I've been back from my career break for a couple of months now, and it seems like a good time to reflect on the experience, and particularly on coming back.
When I first returned I people expressed surprise that I'd came back at all, and then sympathised that I had to come back. However, recently I've started to hear more direct questions like "Have you settled down again yet?", "Have you got that out of your system?" and "Does it feel like you've never been away?". The answers to these questions are, in order, No, No and No.
There's the denial phase. This involved floating above the job rather than engaging with it and spending lots of time talking to people about what I'd been doing, usually in the guise of finding out what they had been doing in my absence. This phase lasted for a couple of weeks, at the end of which I probably annoyed people sufficiently with my penguin anecdotes for them to start to wish that I was about to go off and spend a bit more time with them.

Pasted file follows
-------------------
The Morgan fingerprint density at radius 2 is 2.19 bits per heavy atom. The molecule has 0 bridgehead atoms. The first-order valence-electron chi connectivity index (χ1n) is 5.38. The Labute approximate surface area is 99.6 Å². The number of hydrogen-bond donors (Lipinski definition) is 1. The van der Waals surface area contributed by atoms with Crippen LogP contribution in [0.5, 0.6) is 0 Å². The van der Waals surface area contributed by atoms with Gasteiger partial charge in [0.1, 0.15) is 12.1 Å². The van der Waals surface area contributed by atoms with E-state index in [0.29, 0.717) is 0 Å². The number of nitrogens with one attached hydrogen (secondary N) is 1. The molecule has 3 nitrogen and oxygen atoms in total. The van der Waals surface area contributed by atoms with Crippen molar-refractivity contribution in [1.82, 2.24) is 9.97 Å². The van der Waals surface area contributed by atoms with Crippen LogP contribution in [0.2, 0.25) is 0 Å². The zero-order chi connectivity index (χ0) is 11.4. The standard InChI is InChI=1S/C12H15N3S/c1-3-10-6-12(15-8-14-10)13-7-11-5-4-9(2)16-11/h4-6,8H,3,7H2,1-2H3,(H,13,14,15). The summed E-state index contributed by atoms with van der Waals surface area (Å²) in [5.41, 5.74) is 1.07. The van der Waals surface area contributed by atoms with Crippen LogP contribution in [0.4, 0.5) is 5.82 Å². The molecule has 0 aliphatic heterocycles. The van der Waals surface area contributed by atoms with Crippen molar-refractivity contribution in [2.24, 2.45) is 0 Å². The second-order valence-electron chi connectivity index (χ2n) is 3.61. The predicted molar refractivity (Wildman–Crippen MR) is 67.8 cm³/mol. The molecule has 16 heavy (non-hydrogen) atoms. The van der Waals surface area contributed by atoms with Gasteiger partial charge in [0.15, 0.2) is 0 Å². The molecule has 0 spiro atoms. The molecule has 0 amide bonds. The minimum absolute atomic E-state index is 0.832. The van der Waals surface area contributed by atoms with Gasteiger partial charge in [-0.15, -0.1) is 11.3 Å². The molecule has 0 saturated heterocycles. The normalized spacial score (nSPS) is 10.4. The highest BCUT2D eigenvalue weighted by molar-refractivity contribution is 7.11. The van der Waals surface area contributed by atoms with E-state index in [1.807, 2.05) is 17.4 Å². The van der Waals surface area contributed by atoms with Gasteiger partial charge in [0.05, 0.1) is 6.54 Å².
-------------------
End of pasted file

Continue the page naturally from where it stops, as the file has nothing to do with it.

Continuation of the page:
|The Joys of the Commute|
|Shetland - the nearest Wilderness?|
The career break has given me both a long glimpse of the real universe, and the time and space to think about how to best to appreciate it. When I’m in the office I will carry on thinking about the day job, but when I get out into the real world I expect to leave the office far behind. My plan for the next few years is going to be about how I can balance (or re-balance) the time I spend in each of the realities.
UPDATE: 10 months after return. I have finally decided that it's time to look seriously at rebalancing so that there can be more real world and less office world. At the start of January I resigned from my job at The Open University, and I'm due to finish there at the end of March. Exactly 12 months after I got back from the Temporary Escape. So in the spirit of the rest of this piece. Phase Four. Escape.
And I've added a Plan B post - my thoughts on what happens next.